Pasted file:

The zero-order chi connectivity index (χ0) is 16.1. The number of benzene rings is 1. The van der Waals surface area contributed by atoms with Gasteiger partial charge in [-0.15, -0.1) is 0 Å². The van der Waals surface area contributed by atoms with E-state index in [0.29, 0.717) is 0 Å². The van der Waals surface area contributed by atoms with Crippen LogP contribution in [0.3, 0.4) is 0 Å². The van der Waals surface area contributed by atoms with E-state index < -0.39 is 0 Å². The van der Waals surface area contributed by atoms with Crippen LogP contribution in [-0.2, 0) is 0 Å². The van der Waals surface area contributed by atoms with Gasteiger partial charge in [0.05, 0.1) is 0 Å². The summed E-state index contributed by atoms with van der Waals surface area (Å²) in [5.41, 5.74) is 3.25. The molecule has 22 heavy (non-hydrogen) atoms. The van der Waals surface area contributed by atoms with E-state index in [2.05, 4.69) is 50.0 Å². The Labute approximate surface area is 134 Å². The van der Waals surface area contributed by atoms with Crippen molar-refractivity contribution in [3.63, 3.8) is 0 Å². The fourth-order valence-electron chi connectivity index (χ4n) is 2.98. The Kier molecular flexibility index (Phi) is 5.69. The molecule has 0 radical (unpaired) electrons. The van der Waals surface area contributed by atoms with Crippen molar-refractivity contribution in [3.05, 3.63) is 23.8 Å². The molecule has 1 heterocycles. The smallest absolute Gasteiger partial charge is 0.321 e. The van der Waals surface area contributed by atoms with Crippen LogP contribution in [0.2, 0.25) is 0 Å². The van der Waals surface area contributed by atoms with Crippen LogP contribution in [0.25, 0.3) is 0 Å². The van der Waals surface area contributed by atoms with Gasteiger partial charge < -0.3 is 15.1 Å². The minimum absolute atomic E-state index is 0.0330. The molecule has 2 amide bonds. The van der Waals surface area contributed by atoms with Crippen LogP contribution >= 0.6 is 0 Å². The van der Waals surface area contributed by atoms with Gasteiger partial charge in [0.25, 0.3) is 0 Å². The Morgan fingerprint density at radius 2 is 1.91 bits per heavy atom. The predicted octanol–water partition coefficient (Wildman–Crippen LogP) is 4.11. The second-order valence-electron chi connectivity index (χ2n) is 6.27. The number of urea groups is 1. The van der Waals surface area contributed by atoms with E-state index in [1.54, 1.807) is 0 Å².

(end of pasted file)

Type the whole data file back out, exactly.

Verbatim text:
The zero-order chi connectivity index (χ0) is 16.1. The number of benzene rings is 1. The van der Waals surface area contributed by atoms with Gasteiger partial charge in [-0.15, -0.1) is 0 Å². The van der Waals surface area contributed by atoms with E-state index in [0.29, 0.717) is 0 Å². The van der Waals surface area contributed by atoms with Crippen LogP contribution in [0.3, 0.4) is 0 Å². The van der Waals surface area contributed by atoms with E-state index < -0.39 is 0 Å². The van der Waals surface area contributed by atoms with Crippen LogP contribution in [-0.2, 0) is 0 Å². The van der Waals surface area contributed by atoms with Gasteiger partial charge in [0.05, 0.1) is 0 Å². The summed E-state index contributed by atoms with van der Waals surface area (Å²) in [5.41, 5.74) is 3.25. The molecule has 22 heavy (non-hydrogen) atoms. The van der Waals surface area contributed by atoms with E-state index in [2.05, 4.69) is 50.0 Å². The Labute approximate surface area is 134 Å². The van der Waals surface area contributed by atoms with Crippen molar-refractivity contribution in [3.63, 3.8) is 0 Å². The fourth-order valence-electron chi connectivity index (χ4n) is 2.98. The Kier molecular flexibility index (Phi) is 5.69. The molecule has 0 radical (unpaired) electrons. The van der Waals surface area contributed by atoms with Crippen molar-refractivity contribution in [3.05, 3.63) is 23.8 Å². The molecule has 1 heterocycles. The smallest absolute Gasteiger partial charge is 0.321 e. The van der Waals surface area contributed by atoms with Crippen LogP contribution in [0.2, 0.25) is 0 Å². The van der Waals surface area contributed by atoms with Crippen LogP contribution in [0.25, 0.3) is 0 Å². The van der Waals surface area contributed by atoms with Gasteiger partial charge < -0.3 is 15.1 Å². The minimum absolute atomic E-state index is 0.0330. The molecule has 2 amide bonds. The van der Waals surface area contributed by atoms with Crippen LogP contribution >= 0.6 is 0 Å². The van der Waals surface area contributed by atoms with Gasteiger partial charge in [0.25, 0.3) is 0 Å². The Morgan fingerprint density at radius 2 is 1.91 bits per heavy atom. The predicted octanol–water partition coefficient (Wildman–Crippen LogP) is 4.11. The second-order valence-electron chi connectivity index (χ2n) is 6.27. The number of urea groups is 1. The van der Waals surface area contributed by atoms with E-state index in [1.54, 1.807) is 0 Å².